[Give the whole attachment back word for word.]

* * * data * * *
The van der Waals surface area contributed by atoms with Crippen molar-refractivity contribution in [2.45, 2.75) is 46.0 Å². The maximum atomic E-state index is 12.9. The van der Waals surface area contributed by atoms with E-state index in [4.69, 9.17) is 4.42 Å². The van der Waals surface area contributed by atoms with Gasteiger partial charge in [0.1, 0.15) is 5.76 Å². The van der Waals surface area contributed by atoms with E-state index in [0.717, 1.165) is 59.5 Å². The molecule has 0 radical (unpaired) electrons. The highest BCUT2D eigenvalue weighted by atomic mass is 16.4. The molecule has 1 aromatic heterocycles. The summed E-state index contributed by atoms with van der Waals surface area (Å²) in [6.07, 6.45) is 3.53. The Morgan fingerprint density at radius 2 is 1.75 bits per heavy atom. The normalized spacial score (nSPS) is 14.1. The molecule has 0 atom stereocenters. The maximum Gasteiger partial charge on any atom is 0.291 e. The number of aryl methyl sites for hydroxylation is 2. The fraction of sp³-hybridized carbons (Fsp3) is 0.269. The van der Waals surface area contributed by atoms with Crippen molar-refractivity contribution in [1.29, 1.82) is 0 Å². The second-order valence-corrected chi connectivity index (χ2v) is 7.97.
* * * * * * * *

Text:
The van der Waals surface area contributed by atoms with Crippen molar-refractivity contribution in [2.45, 2.75) is 46.0 Å². The maximum atomic E-state index is 12.9. The van der Waals surface area contributed by atoms with E-state index in [4.69, 9.17) is 4.42 Å². The van der Waals surface area contributed by atoms with Gasteiger partial charge in [0.1, 0.15) is 5.76 Å². The van der Waals surface area contributed by atoms with E-state index in [0.717, 1.165) is 59.5 Å². The molecule has 0 radical (unpaired) electrons. The highest BCUT2D eigenvalue weighted by atomic mass is 16.4. The molecule has 1 aromatic heterocycles. The summed E-state index contributed by atoms with van der Waals surface area (Å²) in [6.07, 6.45) is 3.53. The Morgan fingerprint density at radius 2 is 1.75 bits per heavy atom. The normalized spacial score (nSPS) is 14.1. The molecule has 0 atom stereocenters. The maximum Gasteiger partial charge on any atom is 0.291 e. The number of aryl methyl sites for hydroxylation is 2. The fraction of sp³-hybridized carbons (Fsp3) is 0.269. The van der Waals surface area contributed by atoms with Crippen molar-refractivity contribution in [1.29, 1.82) is 0 Å². The second-order valence-corrected chi connectivity index (χ2v) is 7.97.